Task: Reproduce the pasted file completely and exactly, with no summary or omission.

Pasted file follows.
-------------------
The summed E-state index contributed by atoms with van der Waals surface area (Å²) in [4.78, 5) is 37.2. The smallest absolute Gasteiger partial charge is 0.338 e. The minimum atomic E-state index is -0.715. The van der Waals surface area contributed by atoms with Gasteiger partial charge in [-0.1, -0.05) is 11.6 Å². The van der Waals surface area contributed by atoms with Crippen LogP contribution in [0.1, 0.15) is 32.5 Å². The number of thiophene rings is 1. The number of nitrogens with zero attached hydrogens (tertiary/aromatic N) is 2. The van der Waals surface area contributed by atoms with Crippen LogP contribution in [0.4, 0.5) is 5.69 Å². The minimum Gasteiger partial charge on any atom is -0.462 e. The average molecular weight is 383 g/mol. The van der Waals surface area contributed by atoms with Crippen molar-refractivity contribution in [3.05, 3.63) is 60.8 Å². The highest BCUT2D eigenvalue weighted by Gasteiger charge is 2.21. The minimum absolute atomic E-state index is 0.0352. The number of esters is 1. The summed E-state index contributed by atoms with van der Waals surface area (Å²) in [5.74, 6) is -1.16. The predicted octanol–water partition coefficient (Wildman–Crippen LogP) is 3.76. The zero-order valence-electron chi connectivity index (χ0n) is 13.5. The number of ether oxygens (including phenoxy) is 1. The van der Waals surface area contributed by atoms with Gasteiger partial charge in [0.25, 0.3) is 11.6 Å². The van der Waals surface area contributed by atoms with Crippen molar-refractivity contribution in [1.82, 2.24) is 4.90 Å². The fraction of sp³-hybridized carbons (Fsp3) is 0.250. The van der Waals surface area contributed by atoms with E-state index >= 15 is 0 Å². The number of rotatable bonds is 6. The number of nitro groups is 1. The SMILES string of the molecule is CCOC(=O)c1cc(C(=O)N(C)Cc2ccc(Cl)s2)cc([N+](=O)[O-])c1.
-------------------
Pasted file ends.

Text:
The summed E-state index contributed by atoms with van der Waals surface area (Å²) in [4.78, 5) is 37.2. The smallest absolute Gasteiger partial charge is 0.338 e. The minimum atomic E-state index is -0.715. The van der Waals surface area contributed by atoms with Gasteiger partial charge in [-0.1, -0.05) is 11.6 Å². The van der Waals surface area contributed by atoms with Crippen LogP contribution in [0.1, 0.15) is 32.5 Å². The number of thiophene rings is 1. The number of nitrogens with zero attached hydrogens (tertiary/aromatic N) is 2. The van der Waals surface area contributed by atoms with Crippen LogP contribution in [0.4, 0.5) is 5.69 Å². The minimum Gasteiger partial charge on any atom is -0.462 e. The average molecular weight is 383 g/mol. The van der Waals surface area contributed by atoms with Crippen molar-refractivity contribution in [3.05, 3.63) is 60.8 Å². The highest BCUT2D eigenvalue weighted by Gasteiger charge is 2.21. The minimum absolute atomic E-state index is 0.0352. The number of esters is 1. The summed E-state index contributed by atoms with van der Waals surface area (Å²) in [5.74, 6) is -1.16. The predicted octanol–water partition coefficient (Wildman–Crippen LogP) is 3.76. The zero-order valence-electron chi connectivity index (χ0n) is 13.5. The number of ether oxygens (including phenoxy) is 1. The van der Waals surface area contributed by atoms with Gasteiger partial charge in [0.25, 0.3) is 11.6 Å². The van der Waals surface area contributed by atoms with Crippen molar-refractivity contribution in [1.82, 2.24) is 4.90 Å². The fraction of sp³-hybridized carbons (Fsp3) is 0.250. The van der Waals surface area contributed by atoms with E-state index >= 15 is 0 Å². The number of rotatable bonds is 6. The number of nitro groups is 1. The SMILES string of the molecule is CCOC(=O)c1cc(C(=O)N(C)Cc2ccc(Cl)s2)cc([N+](=O)[O-])c1.